How can we think about God's action in a quantum world of indeterminacy? in a world that began with a Big Bang? in a world in which life evolved and is continually evolving? in a world governed by entropy and heading toward its eventual heat death? These are some of the most perplexing questions that have arisen from the rapid scientific and technological advances of the twentieth century.Science and Theology: The New Consonance grapples with these seeming conundrums by asking both scientists and religious thinkers to reflect upon possible solutions. In this exciting, new edited volume, physicists think about the connection between physics and faith and biologists discuss evolution, ethics, and the future. Complementing these viewpoints, theologians address these same issues from a religious standpoint.Chapter authors include Nobel Prize?winning physicist and inventor of the laser, Charles Townes, along with Pope John Paul II. The resulting interplay between science and theology presses toward consonance, encouraging comparisons, crossovers, and complementarity.
Table of Contents
Acknowledgments, Introduction, Science and Theology: Toward Consonance, Ted Peters, PART ONE PHYSICS AND FAITH, Logic and Uncertainties in Science and Religion, From Physicist to Priest, Is the Universe Absurd?, Does the "God Who Acts" Really Act in Nature?, Theology, Cosmology, and Ethics, PART TWO EVOLUTION, ETHICS, AND ESCHATOLOGY, So Human an Animal: Evolution and Ethics, Human Life: Creation Versus Evolution?, Evolution and the Living God, Evolution and the Human Person: The Pope in Dialogue, Biological Evolution and the Human Soul: A Theological Proposal for Generationism, Biocultural Evolution and the Created Co-Creator, A Map of Scientific Knowledge: Genetics, Evolution, and Theology, The Greening of Science, Theology, and Ethics, Evolution, Tragedy, and Hope, About the Editor and Contributors, Credits, Index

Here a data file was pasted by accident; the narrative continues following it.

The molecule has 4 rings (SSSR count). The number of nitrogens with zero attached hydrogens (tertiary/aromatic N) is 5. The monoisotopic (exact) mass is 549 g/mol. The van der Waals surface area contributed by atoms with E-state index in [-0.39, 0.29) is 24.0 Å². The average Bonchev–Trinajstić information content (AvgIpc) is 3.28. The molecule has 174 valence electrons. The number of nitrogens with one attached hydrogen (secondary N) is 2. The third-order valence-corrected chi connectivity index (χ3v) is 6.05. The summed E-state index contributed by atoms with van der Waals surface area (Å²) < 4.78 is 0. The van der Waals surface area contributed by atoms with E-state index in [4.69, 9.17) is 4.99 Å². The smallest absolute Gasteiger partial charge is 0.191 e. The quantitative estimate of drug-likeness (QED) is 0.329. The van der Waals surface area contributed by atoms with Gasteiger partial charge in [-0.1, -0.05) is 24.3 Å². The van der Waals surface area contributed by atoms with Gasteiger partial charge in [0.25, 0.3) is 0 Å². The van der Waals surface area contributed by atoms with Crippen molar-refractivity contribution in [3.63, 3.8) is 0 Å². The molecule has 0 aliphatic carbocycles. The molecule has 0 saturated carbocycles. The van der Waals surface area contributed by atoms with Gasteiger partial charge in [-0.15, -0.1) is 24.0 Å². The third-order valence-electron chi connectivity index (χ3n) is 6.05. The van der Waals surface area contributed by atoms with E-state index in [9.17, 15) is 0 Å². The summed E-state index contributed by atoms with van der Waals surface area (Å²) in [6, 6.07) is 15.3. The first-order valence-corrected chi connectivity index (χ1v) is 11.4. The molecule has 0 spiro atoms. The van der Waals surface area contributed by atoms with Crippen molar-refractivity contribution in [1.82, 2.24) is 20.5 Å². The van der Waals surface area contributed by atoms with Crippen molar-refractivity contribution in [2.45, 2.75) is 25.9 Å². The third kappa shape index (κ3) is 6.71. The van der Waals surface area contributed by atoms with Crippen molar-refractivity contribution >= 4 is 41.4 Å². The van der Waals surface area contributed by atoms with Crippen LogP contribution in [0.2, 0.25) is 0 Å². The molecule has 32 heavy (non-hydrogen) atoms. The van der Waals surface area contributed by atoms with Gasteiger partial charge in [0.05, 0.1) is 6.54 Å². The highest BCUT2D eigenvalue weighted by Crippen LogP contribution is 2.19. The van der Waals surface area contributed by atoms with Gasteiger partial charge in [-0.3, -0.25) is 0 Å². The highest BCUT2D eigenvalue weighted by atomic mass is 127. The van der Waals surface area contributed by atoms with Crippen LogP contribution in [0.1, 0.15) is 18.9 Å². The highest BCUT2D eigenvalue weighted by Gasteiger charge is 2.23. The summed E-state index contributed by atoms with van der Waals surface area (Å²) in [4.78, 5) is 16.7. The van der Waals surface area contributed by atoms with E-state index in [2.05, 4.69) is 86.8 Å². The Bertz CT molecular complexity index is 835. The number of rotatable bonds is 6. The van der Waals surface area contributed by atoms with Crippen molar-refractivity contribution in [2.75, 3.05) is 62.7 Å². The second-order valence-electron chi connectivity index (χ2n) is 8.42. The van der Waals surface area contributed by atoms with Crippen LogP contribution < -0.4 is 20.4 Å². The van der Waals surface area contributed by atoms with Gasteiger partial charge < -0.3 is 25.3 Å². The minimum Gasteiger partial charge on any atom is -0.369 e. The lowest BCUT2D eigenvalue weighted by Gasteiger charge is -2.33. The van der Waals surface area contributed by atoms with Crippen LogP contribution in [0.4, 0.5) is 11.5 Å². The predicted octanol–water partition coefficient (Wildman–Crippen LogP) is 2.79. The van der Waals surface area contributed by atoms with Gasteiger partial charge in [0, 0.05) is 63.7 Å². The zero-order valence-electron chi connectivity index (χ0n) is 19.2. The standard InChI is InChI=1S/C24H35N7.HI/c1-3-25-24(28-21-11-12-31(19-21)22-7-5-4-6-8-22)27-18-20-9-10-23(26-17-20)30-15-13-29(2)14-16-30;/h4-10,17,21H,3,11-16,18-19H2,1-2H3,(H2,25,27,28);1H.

Ted Peters is professor of systematic theology at Pacific Lutheran Seminary and the Graduate Theological Union in Berkeley, California, and research scholar at the Center for Theology and the Natural Sciences.